Yes, the company has no debt and close to $6 billion in cash and marketable securities (so you’re in effect paying ‘only’ $19 billion for the company, not its full $25 billion market cap). And yes it has a great young CEO and a phenomenal brand with fanatically loyal customers. But it earned only $276 million in fiscal 2004, which isn’t such a hot return even on $6 billion in cash and securities, let alone a $25 billion market cap. And if you had adjusted those earnings to account for stock option grants, as corporate America is likely to have to start doing this coming year, the $276 million, I’m told, would have been just $168 million. (And 2003 and 2002 would both have shown losses.)
Indeed, you might want to take a small bit of your realized profit from the LEAPS and buy (say) a July, 2005, 75 put, which last traded at $14.80 ($1,480), so that if the stock were $55 next July, you’d have turned your $1,480 into $2,000 . . . and if it were $45, you’d have turned it into $3,000, doubling your money, before taxes, in little more than 6 months.
But I’m not doing this (and at least for now missed my chance to do something like it when the stock hit $69), because Apple might just stay where it is or go up. One of my friends, who shorted Apple at a painfully lower price, scoffs at its 2% share of the computer market. But what if those millions of iPod owners not only continued to buy iPod add-ons and next-generation iPods, and all that . . . but began buying Macintoshes and, over the next few years, Apple’s market share rose from 2% (or whatever sliver it actually is) to 10%? Or even 5%?
Profits could well rise out of proportion to sales (tripling sales might only double costs), and maybe Apple’s profits jump 10-fold. You could have a $200 stock.
I am absolutely, positively, definitely not predicting this. But to me, Apple’s price here, while unattractive, is not necessarily bubblesville.
See how hard this is? I own an iPod, I’ve been to business school, I’ve spent at least half an hour thinking about all this, and still I don’t know what to do. I’m very happy having taken my lovely profit and now being off on the sidelines, neither long nor short, watching.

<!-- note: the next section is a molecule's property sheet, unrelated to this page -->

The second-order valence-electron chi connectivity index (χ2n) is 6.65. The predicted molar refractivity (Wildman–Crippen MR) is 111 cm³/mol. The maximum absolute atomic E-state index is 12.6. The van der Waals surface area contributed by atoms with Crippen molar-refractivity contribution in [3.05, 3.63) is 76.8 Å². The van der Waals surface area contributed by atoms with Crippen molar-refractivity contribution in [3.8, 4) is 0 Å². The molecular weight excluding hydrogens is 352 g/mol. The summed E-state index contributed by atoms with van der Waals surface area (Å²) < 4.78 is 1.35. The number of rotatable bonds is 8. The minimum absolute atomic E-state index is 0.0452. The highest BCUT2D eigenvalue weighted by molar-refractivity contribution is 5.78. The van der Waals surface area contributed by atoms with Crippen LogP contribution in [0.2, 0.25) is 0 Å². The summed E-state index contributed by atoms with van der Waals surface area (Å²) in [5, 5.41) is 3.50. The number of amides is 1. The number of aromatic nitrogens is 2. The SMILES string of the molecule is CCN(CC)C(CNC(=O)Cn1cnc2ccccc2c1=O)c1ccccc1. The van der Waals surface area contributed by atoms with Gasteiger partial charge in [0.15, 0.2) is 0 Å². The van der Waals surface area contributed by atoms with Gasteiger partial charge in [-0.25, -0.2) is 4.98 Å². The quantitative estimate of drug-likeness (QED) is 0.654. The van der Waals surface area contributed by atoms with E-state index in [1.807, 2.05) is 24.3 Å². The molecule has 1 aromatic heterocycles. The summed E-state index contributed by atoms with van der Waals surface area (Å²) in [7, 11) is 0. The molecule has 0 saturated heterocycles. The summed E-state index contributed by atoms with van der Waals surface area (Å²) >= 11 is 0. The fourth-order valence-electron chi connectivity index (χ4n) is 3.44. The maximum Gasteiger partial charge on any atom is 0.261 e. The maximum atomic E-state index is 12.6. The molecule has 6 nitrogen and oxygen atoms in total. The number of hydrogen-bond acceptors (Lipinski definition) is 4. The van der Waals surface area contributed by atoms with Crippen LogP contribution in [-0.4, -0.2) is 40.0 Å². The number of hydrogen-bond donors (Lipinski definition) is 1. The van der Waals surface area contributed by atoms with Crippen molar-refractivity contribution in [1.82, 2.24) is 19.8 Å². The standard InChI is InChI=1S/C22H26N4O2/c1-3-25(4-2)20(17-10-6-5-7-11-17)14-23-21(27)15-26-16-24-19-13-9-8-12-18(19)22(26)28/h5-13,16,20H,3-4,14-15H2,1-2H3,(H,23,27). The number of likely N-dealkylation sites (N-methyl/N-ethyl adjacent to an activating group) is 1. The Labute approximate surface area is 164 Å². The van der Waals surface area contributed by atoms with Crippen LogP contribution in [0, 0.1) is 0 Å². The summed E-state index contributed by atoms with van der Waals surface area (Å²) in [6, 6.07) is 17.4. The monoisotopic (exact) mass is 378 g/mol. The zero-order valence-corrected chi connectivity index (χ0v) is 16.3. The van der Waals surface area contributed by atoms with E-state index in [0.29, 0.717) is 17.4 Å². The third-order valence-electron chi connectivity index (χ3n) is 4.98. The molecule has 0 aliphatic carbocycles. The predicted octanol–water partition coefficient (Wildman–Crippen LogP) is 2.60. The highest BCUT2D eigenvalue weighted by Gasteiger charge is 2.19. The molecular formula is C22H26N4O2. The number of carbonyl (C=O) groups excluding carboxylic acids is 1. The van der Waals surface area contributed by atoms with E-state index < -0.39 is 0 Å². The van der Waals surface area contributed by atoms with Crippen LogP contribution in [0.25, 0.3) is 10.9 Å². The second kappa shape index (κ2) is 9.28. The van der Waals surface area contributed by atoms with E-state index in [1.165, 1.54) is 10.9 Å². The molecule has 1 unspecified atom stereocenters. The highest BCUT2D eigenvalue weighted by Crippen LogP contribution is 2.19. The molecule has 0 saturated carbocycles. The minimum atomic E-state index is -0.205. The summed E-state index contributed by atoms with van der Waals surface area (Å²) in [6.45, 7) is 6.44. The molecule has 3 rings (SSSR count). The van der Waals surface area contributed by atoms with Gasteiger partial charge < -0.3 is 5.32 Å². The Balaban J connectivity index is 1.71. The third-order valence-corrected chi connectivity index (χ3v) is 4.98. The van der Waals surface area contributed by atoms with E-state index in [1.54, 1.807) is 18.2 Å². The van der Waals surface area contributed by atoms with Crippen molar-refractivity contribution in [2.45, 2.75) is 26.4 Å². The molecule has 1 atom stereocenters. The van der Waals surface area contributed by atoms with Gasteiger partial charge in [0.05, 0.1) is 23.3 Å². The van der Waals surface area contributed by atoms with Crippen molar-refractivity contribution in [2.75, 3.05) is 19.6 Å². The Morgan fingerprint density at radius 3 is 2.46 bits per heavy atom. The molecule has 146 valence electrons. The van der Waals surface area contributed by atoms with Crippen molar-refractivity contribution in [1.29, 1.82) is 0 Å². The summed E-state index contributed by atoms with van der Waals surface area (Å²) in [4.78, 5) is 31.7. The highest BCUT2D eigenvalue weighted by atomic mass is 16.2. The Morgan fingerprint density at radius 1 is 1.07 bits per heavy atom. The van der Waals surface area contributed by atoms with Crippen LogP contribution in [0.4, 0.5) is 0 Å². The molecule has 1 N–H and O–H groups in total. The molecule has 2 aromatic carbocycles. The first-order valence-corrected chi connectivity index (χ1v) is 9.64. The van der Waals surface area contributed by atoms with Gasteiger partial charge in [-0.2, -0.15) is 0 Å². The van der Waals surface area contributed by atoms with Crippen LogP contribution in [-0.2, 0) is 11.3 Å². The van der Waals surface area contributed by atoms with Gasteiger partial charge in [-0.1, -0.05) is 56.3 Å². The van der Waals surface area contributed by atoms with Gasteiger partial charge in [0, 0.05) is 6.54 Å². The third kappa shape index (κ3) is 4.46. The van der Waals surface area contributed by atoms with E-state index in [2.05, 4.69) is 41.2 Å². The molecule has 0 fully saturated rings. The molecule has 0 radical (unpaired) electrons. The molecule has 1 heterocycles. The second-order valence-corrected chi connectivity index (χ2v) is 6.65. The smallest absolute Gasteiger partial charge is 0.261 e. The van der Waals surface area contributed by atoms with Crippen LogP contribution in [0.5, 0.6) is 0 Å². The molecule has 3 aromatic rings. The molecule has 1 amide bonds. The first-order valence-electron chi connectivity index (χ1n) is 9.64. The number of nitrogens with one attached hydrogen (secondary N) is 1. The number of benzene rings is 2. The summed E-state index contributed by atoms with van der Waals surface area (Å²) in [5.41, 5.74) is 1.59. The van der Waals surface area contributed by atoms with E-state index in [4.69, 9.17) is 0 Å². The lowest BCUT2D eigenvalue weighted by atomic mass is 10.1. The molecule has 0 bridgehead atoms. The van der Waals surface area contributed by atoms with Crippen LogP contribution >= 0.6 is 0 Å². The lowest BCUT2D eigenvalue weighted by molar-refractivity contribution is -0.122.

(My friend who is short thought Apple, instead of Lenovo, the Chinese firm, should buy the IBM PC business. What a nice little irony that would have been.)
COOKING LIKE A GUY™
The work proceeds apace. Like a soufflé (which you’ll find nowhere in my book), it cannot be rushed. Principal photography has begun. (I am having creative differences with the photographer. I need scruffy. I need ketchup stains.)
In any event, I present you:
Recipe 19 – Sinless Strawberry Sin
Step #1: Buy fresh strawberries and a can of fat-free Reddi-Wip.
Step #2: Having uncapped and shaken the Reddi-Wip – and marveled that the entire can, at 5 calories a serving, has just 200 calories – grab a strawberry by its green-leafy handle and swivel your wrist so that the berry itself faces mouthward.
Step #3: Shuzzle a snowdrift of Reddi-Wip on top . . . eat . . . repeat.
Step #4: Once all the strawberries are gone (this being America and you being a guy), invert the Reddi-Wip and place its nozzle in your mouth like a straw. Shuzzle one final crescendo. If there is a heaven, it must be very much like this.
YOUR WEEK-END ASSIGNMENT
And it will take you only 5 minutes: Bill Gross’s aforelinked December letter.
Quote of the Day
Money’s a horrid thing to follow, but a charming thing to meet.~Henry James